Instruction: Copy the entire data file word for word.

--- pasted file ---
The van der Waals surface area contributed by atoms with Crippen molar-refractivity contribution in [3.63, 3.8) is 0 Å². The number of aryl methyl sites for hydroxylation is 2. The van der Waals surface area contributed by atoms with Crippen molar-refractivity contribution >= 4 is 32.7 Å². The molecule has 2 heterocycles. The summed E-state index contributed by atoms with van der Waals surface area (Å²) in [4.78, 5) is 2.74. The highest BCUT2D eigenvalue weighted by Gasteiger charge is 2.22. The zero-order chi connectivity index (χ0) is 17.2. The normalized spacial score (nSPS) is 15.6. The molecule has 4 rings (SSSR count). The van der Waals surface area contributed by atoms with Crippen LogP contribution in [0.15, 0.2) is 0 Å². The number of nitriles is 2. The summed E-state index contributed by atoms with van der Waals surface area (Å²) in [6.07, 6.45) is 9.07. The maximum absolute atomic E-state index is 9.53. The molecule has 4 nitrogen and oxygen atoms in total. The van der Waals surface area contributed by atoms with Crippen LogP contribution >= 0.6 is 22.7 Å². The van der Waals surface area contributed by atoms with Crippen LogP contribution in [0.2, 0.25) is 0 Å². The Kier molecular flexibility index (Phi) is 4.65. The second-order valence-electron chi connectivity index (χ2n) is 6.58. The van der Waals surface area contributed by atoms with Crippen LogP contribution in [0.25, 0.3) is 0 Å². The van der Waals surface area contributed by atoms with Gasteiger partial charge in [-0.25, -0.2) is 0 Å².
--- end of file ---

The van der Waals surface area contributed by atoms with Crippen molar-refractivity contribution in [3.63, 3.8) is 0 Å². The number of aryl methyl sites for hydroxylation is 2. The van der Waals surface area contributed by atoms with Crippen molar-refractivity contribution >= 4 is 32.7 Å². The molecule has 2 heterocycles. The summed E-state index contributed by atoms with van der Waals surface area (Å²) in [4.78, 5) is 2.74. The highest BCUT2D eigenvalue weighted by Gasteiger charge is 2.22. The zero-order chi connectivity index (χ0) is 17.2. The normalized spacial score (nSPS) is 15.6. The molecule has 4 rings (SSSR count). The van der Waals surface area contributed by atoms with Crippen LogP contribution in [0.15, 0.2) is 0 Å². The number of nitriles is 2. The summed E-state index contributed by atoms with van der Waals surface area (Å²) in [6.07, 6.45) is 9.07. The maximum absolute atomic E-state index is 9.53. The molecule has 4 nitrogen and oxygen atoms in total. The van der Waals surface area contributed by atoms with Crippen LogP contribution >= 0.6 is 22.7 Å². The van der Waals surface area contributed by atoms with Crippen LogP contribution in [0.2, 0.25) is 0 Å². The Kier molecular flexibility index (Phi) is 4.65. The second-order valence-electron chi connectivity index (χ2n) is 6.58. The van der Waals surface area contributed by atoms with Crippen LogP contribution in [0.25, 0.3) is 0 Å². The van der Waals surface area contributed by atoms with Gasteiger partial charge in [-0.25, -0.2) is 0 Å².